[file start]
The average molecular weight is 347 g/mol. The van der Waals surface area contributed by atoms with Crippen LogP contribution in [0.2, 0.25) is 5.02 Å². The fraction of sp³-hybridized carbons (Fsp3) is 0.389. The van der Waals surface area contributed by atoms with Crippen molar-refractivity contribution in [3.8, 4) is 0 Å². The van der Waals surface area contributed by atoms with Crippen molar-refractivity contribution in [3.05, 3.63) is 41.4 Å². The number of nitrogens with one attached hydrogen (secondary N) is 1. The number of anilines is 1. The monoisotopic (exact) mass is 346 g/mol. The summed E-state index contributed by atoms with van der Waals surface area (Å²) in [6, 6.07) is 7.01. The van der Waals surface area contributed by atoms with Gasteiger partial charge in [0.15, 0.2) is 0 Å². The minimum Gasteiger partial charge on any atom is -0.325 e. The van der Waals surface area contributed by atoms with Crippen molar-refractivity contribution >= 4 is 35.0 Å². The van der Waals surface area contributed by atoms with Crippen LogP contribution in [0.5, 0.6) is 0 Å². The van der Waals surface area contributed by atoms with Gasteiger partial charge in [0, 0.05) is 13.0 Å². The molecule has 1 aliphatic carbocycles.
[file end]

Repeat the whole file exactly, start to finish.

The average molecular weight is 347 g/mol. The van der Waals surface area contributed by atoms with Crippen LogP contribution in [0.2, 0.25) is 5.02 Å². The fraction of sp³-hybridized carbons (Fsp3) is 0.389. The van der Waals surface area contributed by atoms with Crippen molar-refractivity contribution in [3.8, 4) is 0 Å². The van der Waals surface area contributed by atoms with Crippen molar-refractivity contribution in [3.05, 3.63) is 41.4 Å². The number of nitrogens with one attached hydrogen (secondary N) is 1. The number of anilines is 1. The monoisotopic (exact) mass is 346 g/mol. The summed E-state index contributed by atoms with van der Waals surface area (Å²) in [6, 6.07) is 7.01. The van der Waals surface area contributed by atoms with Gasteiger partial charge in [0.15, 0.2) is 0 Å². The minimum Gasteiger partial charge on any atom is -0.325 e. The van der Waals surface area contributed by atoms with Crippen molar-refractivity contribution >= 4 is 35.0 Å². The van der Waals surface area contributed by atoms with Crippen LogP contribution in [0.5, 0.6) is 0 Å². The van der Waals surface area contributed by atoms with Gasteiger partial charge in [0, 0.05) is 13.0 Å². The molecule has 1 aliphatic carbocycles.